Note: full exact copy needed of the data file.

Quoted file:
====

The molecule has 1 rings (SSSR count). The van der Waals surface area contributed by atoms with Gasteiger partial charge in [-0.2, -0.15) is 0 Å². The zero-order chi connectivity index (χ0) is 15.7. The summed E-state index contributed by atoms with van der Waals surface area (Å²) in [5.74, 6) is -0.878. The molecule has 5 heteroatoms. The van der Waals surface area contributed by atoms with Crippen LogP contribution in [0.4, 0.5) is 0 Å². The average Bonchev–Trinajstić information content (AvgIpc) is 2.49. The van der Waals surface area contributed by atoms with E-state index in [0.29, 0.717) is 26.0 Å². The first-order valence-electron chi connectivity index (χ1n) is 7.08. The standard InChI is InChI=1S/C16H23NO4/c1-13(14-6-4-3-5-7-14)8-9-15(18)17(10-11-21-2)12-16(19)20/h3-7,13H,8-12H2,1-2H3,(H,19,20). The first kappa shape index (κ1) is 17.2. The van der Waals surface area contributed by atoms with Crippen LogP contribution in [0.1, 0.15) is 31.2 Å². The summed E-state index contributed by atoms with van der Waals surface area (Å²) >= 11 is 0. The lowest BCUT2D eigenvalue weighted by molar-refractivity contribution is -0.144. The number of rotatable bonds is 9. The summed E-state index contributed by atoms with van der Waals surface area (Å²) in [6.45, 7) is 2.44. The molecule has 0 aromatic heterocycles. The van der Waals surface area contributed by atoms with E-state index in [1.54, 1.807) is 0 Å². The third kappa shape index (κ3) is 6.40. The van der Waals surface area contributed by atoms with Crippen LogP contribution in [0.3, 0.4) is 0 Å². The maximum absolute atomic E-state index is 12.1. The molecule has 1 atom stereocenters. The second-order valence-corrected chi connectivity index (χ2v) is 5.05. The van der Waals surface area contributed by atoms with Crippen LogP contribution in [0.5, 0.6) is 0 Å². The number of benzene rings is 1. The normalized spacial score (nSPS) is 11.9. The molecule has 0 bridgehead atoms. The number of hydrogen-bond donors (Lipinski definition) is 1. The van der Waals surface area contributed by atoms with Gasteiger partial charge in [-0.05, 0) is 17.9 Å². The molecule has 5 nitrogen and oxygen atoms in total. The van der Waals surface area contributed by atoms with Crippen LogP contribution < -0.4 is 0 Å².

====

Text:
The molecule has 1 rings (SSSR count). The van der Waals surface area contributed by atoms with Gasteiger partial charge in [-0.2, -0.15) is 0 Å². The zero-order chi connectivity index (χ0) is 15.7. The summed E-state index contributed by atoms with van der Waals surface area (Å²) in [5.74, 6) is -0.878. The molecule has 5 heteroatoms. The van der Waals surface area contributed by atoms with Crippen LogP contribution in [0.4, 0.5) is 0 Å². The average Bonchev–Trinajstić information content (AvgIpc) is 2.49. The van der Waals surface area contributed by atoms with E-state index in [0.29, 0.717) is 26.0 Å². The first-order valence-electron chi connectivity index (χ1n) is 7.08. The standard InChI is InChI=1S/C16H23NO4/c1-13(14-6-4-3-5-7-14)8-9-15(18)17(10-11-21-2)12-16(19)20/h3-7,13H,8-12H2,1-2H3,(H,19,20). The first kappa shape index (κ1) is 17.2. The van der Waals surface area contributed by atoms with Crippen LogP contribution in [0.1, 0.15) is 31.2 Å². The summed E-state index contributed by atoms with van der Waals surface area (Å²) >= 11 is 0. The lowest BCUT2D eigenvalue weighted by molar-refractivity contribution is -0.144. The number of rotatable bonds is 9. The summed E-state index contributed by atoms with van der Waals surface area (Å²) in [6.45, 7) is 2.44. The molecule has 0 aromatic heterocycles. The van der Waals surface area contributed by atoms with E-state index in [1.54, 1.807) is 0 Å². The third kappa shape index (κ3) is 6.40. The van der Waals surface area contributed by atoms with Crippen LogP contribution in [0.3, 0.4) is 0 Å². The maximum absolute atomic E-state index is 12.1. The molecule has 1 atom stereocenters. The second-order valence-corrected chi connectivity index (χ2v) is 5.05. The van der Waals surface area contributed by atoms with Crippen LogP contribution in [0.5, 0.6) is 0 Å². The number of benzene rings is 1. The normalized spacial score (nSPS) is 11.9. The molecule has 0 bridgehead atoms. The number of hydrogen-bond donors (Lipinski definition) is 1. The van der Waals surface area contributed by atoms with Gasteiger partial charge in [-0.05, 0) is 17.9 Å². The molecule has 5 nitrogen and oxygen atoms in total. The van der Waals surface area contributed by atoms with Crippen LogP contribution < -0.4 is 0 Å².